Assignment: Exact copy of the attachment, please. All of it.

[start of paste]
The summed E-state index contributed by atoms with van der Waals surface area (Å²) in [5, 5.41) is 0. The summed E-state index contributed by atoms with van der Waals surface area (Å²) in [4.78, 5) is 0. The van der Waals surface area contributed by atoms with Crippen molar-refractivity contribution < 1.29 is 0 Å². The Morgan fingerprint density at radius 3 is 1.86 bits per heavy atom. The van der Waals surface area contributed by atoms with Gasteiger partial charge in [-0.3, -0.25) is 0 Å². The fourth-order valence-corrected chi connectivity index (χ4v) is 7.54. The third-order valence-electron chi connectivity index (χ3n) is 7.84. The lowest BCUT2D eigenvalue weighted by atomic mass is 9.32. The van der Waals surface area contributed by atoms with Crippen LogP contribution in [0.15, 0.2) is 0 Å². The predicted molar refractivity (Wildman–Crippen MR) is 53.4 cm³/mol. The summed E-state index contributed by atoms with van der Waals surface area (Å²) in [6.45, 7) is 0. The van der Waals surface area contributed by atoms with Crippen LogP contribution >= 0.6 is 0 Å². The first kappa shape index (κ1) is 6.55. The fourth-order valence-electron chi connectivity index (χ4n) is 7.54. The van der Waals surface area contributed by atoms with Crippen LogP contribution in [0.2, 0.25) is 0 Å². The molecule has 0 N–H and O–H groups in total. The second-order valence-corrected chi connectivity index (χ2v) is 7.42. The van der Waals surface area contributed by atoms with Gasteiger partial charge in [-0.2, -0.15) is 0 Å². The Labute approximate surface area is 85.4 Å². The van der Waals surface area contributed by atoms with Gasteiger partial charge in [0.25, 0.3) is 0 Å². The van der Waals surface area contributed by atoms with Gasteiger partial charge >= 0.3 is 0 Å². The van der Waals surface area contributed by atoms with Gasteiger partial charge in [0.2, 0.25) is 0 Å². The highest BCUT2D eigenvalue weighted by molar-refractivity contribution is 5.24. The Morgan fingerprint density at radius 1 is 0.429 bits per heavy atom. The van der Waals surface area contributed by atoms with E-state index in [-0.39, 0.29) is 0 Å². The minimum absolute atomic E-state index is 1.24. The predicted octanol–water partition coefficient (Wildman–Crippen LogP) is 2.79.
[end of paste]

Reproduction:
The summed E-state index contributed by atoms with van der Waals surface area (Å²) in [5, 5.41) is 0. The summed E-state index contributed by atoms with van der Waals surface area (Å²) in [4.78, 5) is 0. The van der Waals surface area contributed by atoms with Crippen molar-refractivity contribution < 1.29 is 0 Å². The Morgan fingerprint density at radius 3 is 1.86 bits per heavy atom. The van der Waals surface area contributed by atoms with Gasteiger partial charge in [-0.3, -0.25) is 0 Å². The fourth-order valence-corrected chi connectivity index (χ4v) is 7.54. The third-order valence-electron chi connectivity index (χ3n) is 7.84. The lowest BCUT2D eigenvalue weighted by atomic mass is 9.32. The van der Waals surface area contributed by atoms with Crippen LogP contribution in [0.15, 0.2) is 0 Å². The predicted molar refractivity (Wildman–Crippen MR) is 53.4 cm³/mol. The summed E-state index contributed by atoms with van der Waals surface area (Å²) in [6.45, 7) is 0. The van der Waals surface area contributed by atoms with Crippen LogP contribution >= 0.6 is 0 Å². The first kappa shape index (κ1) is 6.55. The fourth-order valence-electron chi connectivity index (χ4n) is 7.54. The van der Waals surface area contributed by atoms with Crippen LogP contribution in [0.2, 0.25) is 0 Å². The molecule has 0 N–H and O–H groups in total. The second-order valence-corrected chi connectivity index (χ2v) is 7.42. The van der Waals surface area contributed by atoms with Gasteiger partial charge in [-0.2, -0.15) is 0 Å². The Labute approximate surface area is 85.4 Å². The van der Waals surface area contributed by atoms with Gasteiger partial charge in [0.25, 0.3) is 0 Å². The van der Waals surface area contributed by atoms with Gasteiger partial charge >= 0.3 is 0 Å². The van der Waals surface area contributed by atoms with Gasteiger partial charge in [0.2, 0.25) is 0 Å². The highest BCUT2D eigenvalue weighted by molar-refractivity contribution is 5.24. The Morgan fingerprint density at radius 1 is 0.429 bits per heavy atom. The van der Waals surface area contributed by atoms with E-state index in [-0.39, 0.29) is 0 Å². The minimum absolute atomic E-state index is 1.24. The predicted octanol–water partition coefficient (Wildman–Crippen LogP) is 2.79.